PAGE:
FDA Approval for Glucarpidase
Brand name: Voraxaze®
- Treatment of toxic plasma methotrexate concentrations in patients with delayed methotrexate clearance due to impaired kidney function
Full prescribing information is available, including clinical trial information, safety, dosing, drug-drug interactions, and contraindications.
On January 17, 2012, the Food and Drug Administration (FDA) approved glucarpidase injection (Voraxaze®, made by BTG International Inc.) for the treatment of toxic plasma methotrexate concentrations (more than 1 μmol/L) in patients with delayed methotrexate clearance due to impaired renal function. Glucarpidase is not indicated for use in patients who exhibit the expected clearance of methotrexate (plasma methotrexate concentrations within 2 standard deviations of the mean methotrexate excretion curve specific for the dose of methotrexate administered) or those with normal or mildly impaired renal function because of the potential risk of subtherapeutic exposure to methotrexate.
The approval was based on the pharmacodynamic endpoint of a rapid and sustained clinically important reduction (RSCIR) in plasma methotrexate concentration, defined as an attainment of plasma methotrexate concentration of 1 μmol/L or less within 15 minutes following glucarpidase administration and sustained for up to 8 days.
Efficacy was established in 22 patients with delayed methotrexate clearance (more than 2 standard deviations above the average indicated on standard nomograms) secondary to renal dysfunction. The efficacy assessment was limited to patients from whom pre- and post-treatment plasma samples were collected and handled according to a validated procedure to yield reliable methotrexate measurements by HPLC.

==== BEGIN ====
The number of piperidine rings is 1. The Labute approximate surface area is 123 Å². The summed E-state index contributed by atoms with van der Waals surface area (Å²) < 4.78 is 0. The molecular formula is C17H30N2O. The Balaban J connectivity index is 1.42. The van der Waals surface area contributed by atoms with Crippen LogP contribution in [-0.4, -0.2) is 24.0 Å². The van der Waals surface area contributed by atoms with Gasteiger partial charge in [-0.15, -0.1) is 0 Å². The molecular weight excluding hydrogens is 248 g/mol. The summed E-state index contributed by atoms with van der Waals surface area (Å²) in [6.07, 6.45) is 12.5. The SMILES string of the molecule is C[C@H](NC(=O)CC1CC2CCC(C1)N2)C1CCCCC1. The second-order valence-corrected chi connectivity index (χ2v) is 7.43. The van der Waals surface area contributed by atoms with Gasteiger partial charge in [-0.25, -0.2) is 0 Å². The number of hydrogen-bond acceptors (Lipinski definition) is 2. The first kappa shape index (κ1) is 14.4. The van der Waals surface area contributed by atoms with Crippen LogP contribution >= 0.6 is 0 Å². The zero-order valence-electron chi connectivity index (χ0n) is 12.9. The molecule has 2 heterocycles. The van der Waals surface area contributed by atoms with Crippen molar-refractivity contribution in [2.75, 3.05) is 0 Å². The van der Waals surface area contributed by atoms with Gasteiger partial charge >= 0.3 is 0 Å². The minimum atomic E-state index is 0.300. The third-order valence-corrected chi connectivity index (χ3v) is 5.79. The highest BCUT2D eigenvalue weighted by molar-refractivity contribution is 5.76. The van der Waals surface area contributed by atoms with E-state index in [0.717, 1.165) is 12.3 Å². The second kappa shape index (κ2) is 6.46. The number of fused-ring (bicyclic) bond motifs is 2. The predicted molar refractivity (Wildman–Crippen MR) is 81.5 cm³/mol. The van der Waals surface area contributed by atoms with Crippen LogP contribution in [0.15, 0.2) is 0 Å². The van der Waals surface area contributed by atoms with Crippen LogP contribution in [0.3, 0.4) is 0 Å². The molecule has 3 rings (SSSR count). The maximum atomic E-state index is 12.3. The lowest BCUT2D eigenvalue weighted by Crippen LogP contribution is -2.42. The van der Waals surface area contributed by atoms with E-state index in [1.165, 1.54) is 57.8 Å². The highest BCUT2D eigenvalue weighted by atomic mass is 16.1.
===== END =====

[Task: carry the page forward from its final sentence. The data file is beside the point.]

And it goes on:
All patients received glucarpidase, 50 Units/kg, as an intravenous injection over 5 minutes. Patients with pre-glucarpidase methotrexate concentrations higher than 100 μmol/ L were to receive a second dose of glucarpidase 48 hours after the initial dose. All patients received vigorous intravenous hydration, urinary alkalinization, and leucovorin rescue.
Ten of the 22 patients met the criteria for RSCIR in plasma methotrexate concentration [45 percent (95 percent CI: 27 percent, 65 percent)]. Efficacy was dependent on pre-treatment methotrexate levels. Ten of 13 patients (77 percent) who had baseline methotrexate levels of between 1 and 50 μmol/L achieved an RSCIR, whereas none of the 9 patients with pre-glucarpidase methotrexate concentrations higher than 50 μmol/L attained this endpoint. All evaluable patients exhibited more than 95 percent reduction in methotrexate concentration from pre-treatment baseline levels that was maintained for up to 8 days following glucarpidase therapy.
Safety data were evaluated in 290 patients treated in two single-arm open-label multicenter trials. These trials enrolled patients who had markedly delayed methotrexate clearance secondary to renal dysfunction. The median age was 17 years (range, 1 month to 85 years), 64 percent were male, 32 percent had osteogenic sarcoma or sarcoma, and 63 percent had leukemia or lymphoma. The most common adverse reactions (incidence more than 1 percent) were paresthesias, flushing, nausea and/or vomiting, hypotension, and headache.
Healthcare providers should note that:
- Methotrexate concentrations within 48 hours following glucarpidase administration can only be reliably measured by a chromatographic method due to interference from metabolites [4-deoxy-4-amino-N10-methylpteroic acid (DAMPA)]. Measurement of methotrexate concentrations within 48 hours of glucarpidase administration using immunoassays can overestimate the methotrexate concentration.
- Leucovorin should not be administered within 2 hours before or after a glucarpidase dose because leucovorin is a substrate for glucarpidase.
The recommended dose and schedule for glucarpidase is as a single intravenous injection of 50 Units/kg.
This summary was provided by Richard Pazdur, M.D., director of the FDA's Division of Oncology Drug Products.
The FDA is the division of the U.S. Department of Health and Human Services charged with ensuring the safety and effectiveness of new drugs and other products. (See "Understanding the Approval Process for New Cancer Treatments.") The FDA's mission is to promote and protect the public health by helping safe and effective products to reach the market in a timely way, and monitoring products for continued safety after they are in use.